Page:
Stephen King once said, “Any word you have to hunt for in the thesaurus is the wrong word. There are no exceptions to this rule.”
One of my worst habits in writing a first draft is repeating words and phrases. Sorry, Mr. King. I know I’m not alone in saying this, but I’ve done my share of word hunting. Mainly, I double-check word origins to make sure my 12th century knight or 19th century gambler can use the words I want him to say without violating any laws of time, space, and physics. Historical romance writers, especially those without a PhD in history, have to become familiar with etymology tools for finding correct words. I think every writer, however, should keep a vast array of words and idioms at his or her disposal to keep the writing fresh and avoid those horrible repeated words.
Some of my favorite phrase and word-finding tools are:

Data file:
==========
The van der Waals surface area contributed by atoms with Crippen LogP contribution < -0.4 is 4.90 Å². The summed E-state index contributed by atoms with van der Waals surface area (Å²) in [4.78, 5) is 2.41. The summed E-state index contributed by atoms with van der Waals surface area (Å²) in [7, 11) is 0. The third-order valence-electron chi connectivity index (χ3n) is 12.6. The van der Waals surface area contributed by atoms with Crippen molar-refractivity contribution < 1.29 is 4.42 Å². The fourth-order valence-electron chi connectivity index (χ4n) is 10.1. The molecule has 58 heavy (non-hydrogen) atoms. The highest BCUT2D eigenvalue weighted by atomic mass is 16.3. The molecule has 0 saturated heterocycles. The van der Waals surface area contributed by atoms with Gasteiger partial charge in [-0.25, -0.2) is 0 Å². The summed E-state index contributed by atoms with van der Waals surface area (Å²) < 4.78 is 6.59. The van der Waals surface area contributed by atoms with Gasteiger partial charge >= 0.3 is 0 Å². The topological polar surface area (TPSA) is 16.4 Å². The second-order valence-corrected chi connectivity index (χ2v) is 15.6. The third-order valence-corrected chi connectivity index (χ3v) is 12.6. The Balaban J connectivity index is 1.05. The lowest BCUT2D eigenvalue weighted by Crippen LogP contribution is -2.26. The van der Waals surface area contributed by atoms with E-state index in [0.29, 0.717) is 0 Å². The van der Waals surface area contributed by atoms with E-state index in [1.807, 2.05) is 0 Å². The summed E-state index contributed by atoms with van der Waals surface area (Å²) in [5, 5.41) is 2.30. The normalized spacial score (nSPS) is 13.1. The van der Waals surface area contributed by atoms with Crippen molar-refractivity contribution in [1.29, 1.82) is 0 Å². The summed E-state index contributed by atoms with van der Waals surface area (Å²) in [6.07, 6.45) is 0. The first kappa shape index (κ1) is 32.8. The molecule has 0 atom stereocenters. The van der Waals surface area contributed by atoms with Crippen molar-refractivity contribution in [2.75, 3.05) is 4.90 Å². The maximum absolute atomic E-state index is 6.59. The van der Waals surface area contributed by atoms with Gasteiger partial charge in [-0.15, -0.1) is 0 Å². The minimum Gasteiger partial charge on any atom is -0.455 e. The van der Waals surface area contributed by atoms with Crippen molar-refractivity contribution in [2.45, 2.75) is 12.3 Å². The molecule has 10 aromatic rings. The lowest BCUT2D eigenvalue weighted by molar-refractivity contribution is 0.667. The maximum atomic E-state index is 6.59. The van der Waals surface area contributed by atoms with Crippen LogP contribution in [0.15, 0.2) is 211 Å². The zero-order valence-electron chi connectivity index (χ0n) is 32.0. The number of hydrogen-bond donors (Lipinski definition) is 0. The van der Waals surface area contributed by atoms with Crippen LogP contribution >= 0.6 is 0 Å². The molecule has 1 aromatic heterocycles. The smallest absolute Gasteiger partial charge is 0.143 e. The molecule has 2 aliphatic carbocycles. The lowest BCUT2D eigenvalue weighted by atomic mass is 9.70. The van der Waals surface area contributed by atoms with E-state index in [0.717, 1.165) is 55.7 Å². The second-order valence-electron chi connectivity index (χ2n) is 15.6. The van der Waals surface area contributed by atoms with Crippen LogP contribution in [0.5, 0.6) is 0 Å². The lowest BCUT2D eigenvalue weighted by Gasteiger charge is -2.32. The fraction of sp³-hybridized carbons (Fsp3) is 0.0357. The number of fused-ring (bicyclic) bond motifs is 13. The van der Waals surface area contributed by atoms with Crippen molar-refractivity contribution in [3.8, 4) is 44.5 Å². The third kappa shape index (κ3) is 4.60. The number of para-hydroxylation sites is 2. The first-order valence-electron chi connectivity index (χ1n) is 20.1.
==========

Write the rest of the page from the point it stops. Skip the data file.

The Emotion Thesaurus (print)
British English A to Zed (print)
The Slang Dictionary (print)
Etymonline.com (web; word origins)
translate.Google.com (web; for translating English into most foreign languages and vice versa)
These are all good sites to use when the best word is the word that you just can’t seem to retrieve from the file cabinet in your head. Whatever you do, though, don’t select a word you’re unfamiliar with. If you’ve never heard/used the word before, chances are neither have your readers. Nobody likes a book that reads like the teacher from Peanuts, “Blah, blah, blah.” Be choosy. Use technical or archaic words very, very seldom and only when there is no better word to use. Save them for Scrabble. When in doubt, use the first word that comes to mind.